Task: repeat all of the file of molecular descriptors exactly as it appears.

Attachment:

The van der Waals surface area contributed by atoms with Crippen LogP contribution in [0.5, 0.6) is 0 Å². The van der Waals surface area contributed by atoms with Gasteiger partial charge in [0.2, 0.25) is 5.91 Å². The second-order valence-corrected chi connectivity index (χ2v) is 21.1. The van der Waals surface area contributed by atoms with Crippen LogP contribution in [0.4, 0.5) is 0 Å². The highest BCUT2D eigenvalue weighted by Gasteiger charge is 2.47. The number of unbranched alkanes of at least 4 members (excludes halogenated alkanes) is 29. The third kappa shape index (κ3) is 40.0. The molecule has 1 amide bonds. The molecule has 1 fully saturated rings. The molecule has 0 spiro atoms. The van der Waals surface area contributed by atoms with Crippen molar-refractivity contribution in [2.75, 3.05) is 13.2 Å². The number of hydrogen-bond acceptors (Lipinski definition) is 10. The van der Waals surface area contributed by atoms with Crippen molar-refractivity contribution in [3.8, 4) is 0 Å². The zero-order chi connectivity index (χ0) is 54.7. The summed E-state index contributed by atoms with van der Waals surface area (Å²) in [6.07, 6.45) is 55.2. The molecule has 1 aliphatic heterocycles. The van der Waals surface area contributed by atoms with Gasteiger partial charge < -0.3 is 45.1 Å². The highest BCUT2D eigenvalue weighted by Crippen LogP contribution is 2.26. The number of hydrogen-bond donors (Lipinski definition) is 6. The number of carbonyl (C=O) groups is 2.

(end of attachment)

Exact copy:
The van der Waals surface area contributed by atoms with Crippen LogP contribution in [0.5, 0.6) is 0 Å². The van der Waals surface area contributed by atoms with Gasteiger partial charge in [0.2, 0.25) is 5.91 Å². The second-order valence-corrected chi connectivity index (χ2v) is 21.1. The van der Waals surface area contributed by atoms with Crippen LogP contribution in [0.4, 0.5) is 0 Å². The highest BCUT2D eigenvalue weighted by Gasteiger charge is 2.47. The number of unbranched alkanes of at least 4 members (excludes halogenated alkanes) is 29. The third kappa shape index (κ3) is 40.0. The molecule has 1 amide bonds. The molecule has 1 fully saturated rings. The molecule has 0 spiro atoms. The van der Waals surface area contributed by atoms with Crippen molar-refractivity contribution in [2.75, 3.05) is 13.2 Å². The number of hydrogen-bond acceptors (Lipinski definition) is 10. The van der Waals surface area contributed by atoms with Crippen molar-refractivity contribution in [3.8, 4) is 0 Å². The zero-order chi connectivity index (χ0) is 54.7. The summed E-state index contributed by atoms with van der Waals surface area (Å²) in [6.07, 6.45) is 55.2. The molecule has 1 aliphatic heterocycles. The van der Waals surface area contributed by atoms with Gasteiger partial charge < -0.3 is 45.1 Å². The highest BCUT2D eigenvalue weighted by Crippen LogP contribution is 2.26. The number of hydrogen-bond donors (Lipinski definition) is 6. The number of carbonyl (C=O) groups is 2.